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"This song is in F Major", "That song is in A Minor", "This song is in D Minor, but modulates to F Major in the middle", etc.

Can we say "This song has no key"? Are there songs that have/follow no key? Is it possible to create song without adhering a key?

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You may be interested in atonal music, see en.wikipedia.org/wiki/Atonality –  Joseph Weissman Jul 30 '11 at 16:19
    
Ask MetaFilter has more on atonal music and modulation (the technical term for key changes). –  Tobu Jul 31 '11 at 8:33
    
IIRC Bartok said "finally, free from the chains of major and minor" (that is a translation of a translation). –  11684 Nov 3 '13 at 21:51

8 Answers 8

up vote 35 down vote accepted

First, a key is only really a basis. You can have an F# in a piece written in C Major without having the piece "switch" keys.

Second, keys are defined arbitrarily. Sure there is theory about what sounds good and that sort of thing, but at the end of the day it's just a group of notes that's just as valid as any other group of notes. This is made clear by modes where you have 7 different scales starting on F, 7 starting on G, etc.

There's also plenty of non-Western music that doesn't even use the same notes and intervals as us, so applying our concept of keys to that music doesn't make sense, although they may have their own analog to keys.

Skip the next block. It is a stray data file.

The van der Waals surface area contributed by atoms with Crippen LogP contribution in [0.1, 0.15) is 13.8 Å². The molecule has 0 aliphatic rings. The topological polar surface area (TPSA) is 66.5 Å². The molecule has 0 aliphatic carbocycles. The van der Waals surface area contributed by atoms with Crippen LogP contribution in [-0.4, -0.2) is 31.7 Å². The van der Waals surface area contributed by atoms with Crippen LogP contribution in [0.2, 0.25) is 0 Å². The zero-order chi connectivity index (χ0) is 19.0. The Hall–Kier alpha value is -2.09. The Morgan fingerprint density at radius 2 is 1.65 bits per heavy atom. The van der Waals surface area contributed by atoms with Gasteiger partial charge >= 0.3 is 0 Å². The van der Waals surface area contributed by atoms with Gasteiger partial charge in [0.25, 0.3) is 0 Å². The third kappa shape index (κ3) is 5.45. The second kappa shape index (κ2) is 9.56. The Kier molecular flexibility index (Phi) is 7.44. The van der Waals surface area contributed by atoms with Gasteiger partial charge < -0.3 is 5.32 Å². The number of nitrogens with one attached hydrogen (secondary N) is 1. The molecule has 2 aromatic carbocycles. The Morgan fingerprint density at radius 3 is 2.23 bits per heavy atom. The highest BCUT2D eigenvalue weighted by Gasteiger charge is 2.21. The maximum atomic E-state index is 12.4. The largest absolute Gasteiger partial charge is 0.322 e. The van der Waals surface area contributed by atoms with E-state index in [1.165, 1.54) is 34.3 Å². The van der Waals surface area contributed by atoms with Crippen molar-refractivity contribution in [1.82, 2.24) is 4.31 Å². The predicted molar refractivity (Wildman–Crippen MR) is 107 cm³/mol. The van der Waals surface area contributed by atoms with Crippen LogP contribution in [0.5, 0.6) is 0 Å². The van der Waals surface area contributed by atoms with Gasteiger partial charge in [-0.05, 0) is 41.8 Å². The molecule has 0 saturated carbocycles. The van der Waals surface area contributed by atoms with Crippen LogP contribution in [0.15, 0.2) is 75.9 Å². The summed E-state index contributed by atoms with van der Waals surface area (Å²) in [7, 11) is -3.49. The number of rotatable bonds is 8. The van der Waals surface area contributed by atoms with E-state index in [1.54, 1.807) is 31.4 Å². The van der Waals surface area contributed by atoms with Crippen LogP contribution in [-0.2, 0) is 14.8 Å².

And it's entirely possible to compose music outside a currently-named key. I'll compose a song right now based on arbitrary frequencies:

0.001 Hz    2342.234582999 Hz    11 Hz    201.42 Hz    600 Hz    9876.123 Hz

In sum, your question amounts to "Is it possible to type a letter sequence that isn't an English sentence?"

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Nice melody. Can you base a symphony on it now? –  Andrew Jul 29 '11 at 20:49
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@Andrew Yes, just repeat it 600 times and then once backwards. –  Matthew Read Jul 29 '11 at 20:52
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@Matthew, your answer, specially your analogy to English sentence, is really informative, educational, and helpful. Thank you very much. –  Saeed Neamati Jul 30 '11 at 17:54
    
@Saeed Glad to help :) –  Matthew Read Jul 30 '11 at 20:21
    
Your song: What the actual what. –  Kevin Nov 3 '13 at 20:56

A drum solo is a song without a key.

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Nice point @Mark. Really nice. –  Saeed Neamati Jul 30 '11 at 17:55
    
Nice! +1 Insightful –  Matthew Read Jul 30 '11 at 20:23